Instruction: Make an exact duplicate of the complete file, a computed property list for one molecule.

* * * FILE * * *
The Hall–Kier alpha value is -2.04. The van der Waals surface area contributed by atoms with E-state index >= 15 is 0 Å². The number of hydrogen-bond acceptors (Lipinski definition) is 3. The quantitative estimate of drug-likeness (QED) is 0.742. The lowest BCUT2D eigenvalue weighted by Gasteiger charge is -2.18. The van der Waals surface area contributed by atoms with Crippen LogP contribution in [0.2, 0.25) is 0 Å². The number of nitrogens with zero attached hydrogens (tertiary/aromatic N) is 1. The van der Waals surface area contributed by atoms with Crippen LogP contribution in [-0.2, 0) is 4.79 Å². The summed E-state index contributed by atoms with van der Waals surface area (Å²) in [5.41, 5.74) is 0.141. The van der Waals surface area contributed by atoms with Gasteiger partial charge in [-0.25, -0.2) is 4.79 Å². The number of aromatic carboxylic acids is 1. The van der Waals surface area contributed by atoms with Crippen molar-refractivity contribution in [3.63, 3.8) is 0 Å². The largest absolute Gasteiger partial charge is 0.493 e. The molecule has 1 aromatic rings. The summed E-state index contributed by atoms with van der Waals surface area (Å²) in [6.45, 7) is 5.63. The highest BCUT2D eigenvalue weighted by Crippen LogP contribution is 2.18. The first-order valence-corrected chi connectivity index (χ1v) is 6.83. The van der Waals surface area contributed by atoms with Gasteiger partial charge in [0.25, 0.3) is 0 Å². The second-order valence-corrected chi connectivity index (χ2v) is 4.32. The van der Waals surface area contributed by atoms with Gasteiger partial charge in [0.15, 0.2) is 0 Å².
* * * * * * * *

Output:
The Hall–Kier alpha value is -2.04. The van der Waals surface area contributed by atoms with E-state index >= 15 is 0 Å². The number of hydrogen-bond acceptors (Lipinski definition) is 3. The quantitative estimate of drug-likeness (QED) is 0.742. The lowest BCUT2D eigenvalue weighted by Gasteiger charge is -2.18. The van der Waals surface area contributed by atoms with Crippen LogP contribution in [0.2, 0.25) is 0 Å². The number of nitrogens with zero attached hydrogens (tertiary/aromatic N) is 1. The van der Waals surface area contributed by atoms with Crippen LogP contribution in [-0.2, 0) is 4.79 Å². The summed E-state index contributed by atoms with van der Waals surface area (Å²) in [5.41, 5.74) is 0.141. The van der Waals surface area contributed by atoms with Gasteiger partial charge in [-0.25, -0.2) is 4.79 Å². The number of aromatic carboxylic acids is 1. The van der Waals surface area contributed by atoms with Crippen molar-refractivity contribution in [3.63, 3.8) is 0 Å². The largest absolute Gasteiger partial charge is 0.493 e. The molecule has 1 aromatic rings. The summed E-state index contributed by atoms with van der Waals surface area (Å²) in [6.45, 7) is 5.63. The highest BCUT2D eigenvalue weighted by Crippen LogP contribution is 2.18. The first-order valence-corrected chi connectivity index (χ1v) is 6.83. The van der Waals surface area contributed by atoms with Gasteiger partial charge in [0.25, 0.3) is 0 Å². The second-order valence-corrected chi connectivity index (χ2v) is 4.32. The van der Waals surface area contributed by atoms with Gasteiger partial charge in [0.15, 0.2) is 0 Å².